The three groups that found it most difficult to engage with Lockdown lessons were Pre-Entry, Entry 1 and Entry 1/2 speaking and listening. This was due to a mixture of low confidence and extra time needed to engage their children in their own lockdown lessons. The ESOL Manager when doing online lesson observations was able to observe this first hand. When observing ESOL classes at lower levels, children were much more likely to interrupt parents and need support with their schoolwork. Whereas higher level students had sufficient study skills to either set up their children’s learning environment first, or have the confidence to study side by side with them.
One bonus to the students learning to use Zoom is that it has opened up contact with families abroad for many of them. They have now been able to show their families how to use it from as far away as Afghanistan.
Post Lockdown attendance
“I want say thanks to all my teachers and KLS to give me online lessons in Covid time.” Zahra, one of our students
Once we decided to open up face to face classes again at the beginning of May, attendance took a big hit across all levels and decreased. Multiple factors affected this including: Constant school closures; Sickness, including Long Covid; Overseas travel to look after ill family members; Needing to self-isolate; and housing issues once Landlord rules changed.
We had fewer volunteers this year due to Covid nervousness and restrictions. Most of those who were able to give their time managed to stay with us for the whole academic year. Their willingness to adapt to new teaching conditions was invaluable. This meant that during online classes they were still able to:
- work 1:1 with struggling students
- work with small groups
- lead classes when the teacher was carrying out ILP’s (individual learning plans).
Volunteers play a very important role in the classroom experience.
Three students from the higher-level Waiting list group have loved their experience so much that they have applied to be volunteer classroom assistants for the next academic year. They will work with Pre-Entry and Entry 1 students.
Two students from the Entry 3/Level 1 class are also eager to volunteer their skills. They plan to teach crochet and embroidery skills in extra–curricular creative classes running for ESOL students next academic year.
Two students from 2019-20 leavers returned to us as classroom assistant volunteers.
Volunteer Story – Djedjiga*
One volunteer, Djedjiga, returned to us this year after a few years absence. She was eager to use the skills she had learnt in her CELTA course to run her own group: the lower-level Waiting List group starting in January 2021.
Djedjiga liaised with the ESOL manager closely and they worked together to develop a Scheme of Work which she delivered to a group of 10 students (Entry 1-2) once a week, online, for the spring term. Her confidence grew weekly which was a pleasure to observe. She was happy to take on new ideas; work with multi-level learners; and master online learning tools. The result was that students engaged well, had very good attendance and bonded well as a group. This was even better when they started face to face classes in May.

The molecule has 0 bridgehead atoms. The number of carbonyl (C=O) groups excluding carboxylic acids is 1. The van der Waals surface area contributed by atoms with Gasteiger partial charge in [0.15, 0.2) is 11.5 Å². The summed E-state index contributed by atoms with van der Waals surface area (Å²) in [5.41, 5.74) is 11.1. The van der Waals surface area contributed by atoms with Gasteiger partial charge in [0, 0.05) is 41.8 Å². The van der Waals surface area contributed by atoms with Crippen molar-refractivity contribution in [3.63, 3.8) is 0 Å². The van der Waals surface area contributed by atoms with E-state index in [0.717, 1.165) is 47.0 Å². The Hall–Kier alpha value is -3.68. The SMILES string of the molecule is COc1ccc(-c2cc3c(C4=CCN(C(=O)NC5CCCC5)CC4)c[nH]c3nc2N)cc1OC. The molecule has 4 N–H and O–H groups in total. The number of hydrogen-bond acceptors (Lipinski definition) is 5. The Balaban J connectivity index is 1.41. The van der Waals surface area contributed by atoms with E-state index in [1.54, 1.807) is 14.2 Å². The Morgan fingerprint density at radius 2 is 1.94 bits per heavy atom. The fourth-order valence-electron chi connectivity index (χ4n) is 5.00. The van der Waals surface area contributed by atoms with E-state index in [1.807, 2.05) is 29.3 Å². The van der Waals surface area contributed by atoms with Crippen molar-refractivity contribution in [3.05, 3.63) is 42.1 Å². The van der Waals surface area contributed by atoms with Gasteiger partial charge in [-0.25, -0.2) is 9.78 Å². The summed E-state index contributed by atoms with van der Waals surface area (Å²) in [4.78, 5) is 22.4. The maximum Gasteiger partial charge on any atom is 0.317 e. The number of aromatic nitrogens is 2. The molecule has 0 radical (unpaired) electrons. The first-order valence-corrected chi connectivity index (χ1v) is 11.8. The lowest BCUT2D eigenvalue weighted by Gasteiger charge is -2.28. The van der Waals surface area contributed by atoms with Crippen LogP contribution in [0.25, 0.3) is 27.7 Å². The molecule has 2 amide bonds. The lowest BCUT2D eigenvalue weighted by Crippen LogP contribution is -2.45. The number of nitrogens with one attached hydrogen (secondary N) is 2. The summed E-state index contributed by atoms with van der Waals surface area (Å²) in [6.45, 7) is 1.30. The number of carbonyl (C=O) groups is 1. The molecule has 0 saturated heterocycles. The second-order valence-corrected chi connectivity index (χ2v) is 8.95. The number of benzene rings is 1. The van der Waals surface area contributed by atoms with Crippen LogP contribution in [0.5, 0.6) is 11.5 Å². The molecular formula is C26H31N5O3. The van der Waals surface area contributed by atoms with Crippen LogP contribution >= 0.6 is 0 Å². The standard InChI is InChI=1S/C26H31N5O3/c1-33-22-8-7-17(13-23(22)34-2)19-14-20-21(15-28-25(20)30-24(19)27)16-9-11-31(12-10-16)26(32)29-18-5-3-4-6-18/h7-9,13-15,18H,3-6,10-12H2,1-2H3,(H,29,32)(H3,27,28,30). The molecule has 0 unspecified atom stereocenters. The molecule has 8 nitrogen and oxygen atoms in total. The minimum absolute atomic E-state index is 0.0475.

Djedjiga is a Second Language English speaker, who having grown up in Algeria and France speaks several languages and has a good understanding of intercultural issues. Her empathy for the students is palpable and she has a quiet patience. All of these things make her an engaging teacher.
As a result of her success, Djedjiga has accepted the challenge to teach the IT for ESOL courses next academic year (three courses running once a week for six weeks). This will be a good way to widen the scope of her experience. She will be well supported by the team.
Preparation for assessments was yet again different this year. Most of the preparation period was spent under lockdown conditions and it soon became clear that we would again have to limit numbers taking recognised qualifications. Unlike schools, the Further Education (FE) sector was not given the option to rely on teacher assessed grades (TAGS). TAGS were only expected to be awarded under exceptional circumstances and with extensive evidence. Thus, we had two options: either deliver online assessments or plan for live (in-person) assessments.
As a team we agreed that online assessment was not a fair medium for our cohort. So we made the decision to run live assessments for those students who were most likely to gain a qualification. At the time we were still not running face to face classes and it became clear that the students who had ‘engaged’ fully, measured by attendance and completion of homework and coursework, were the ones who were also most likely to engage with the exam process. This meant that we could run a ‘safer’ assessment season, bringing in small groups of students for mocks and actual exams.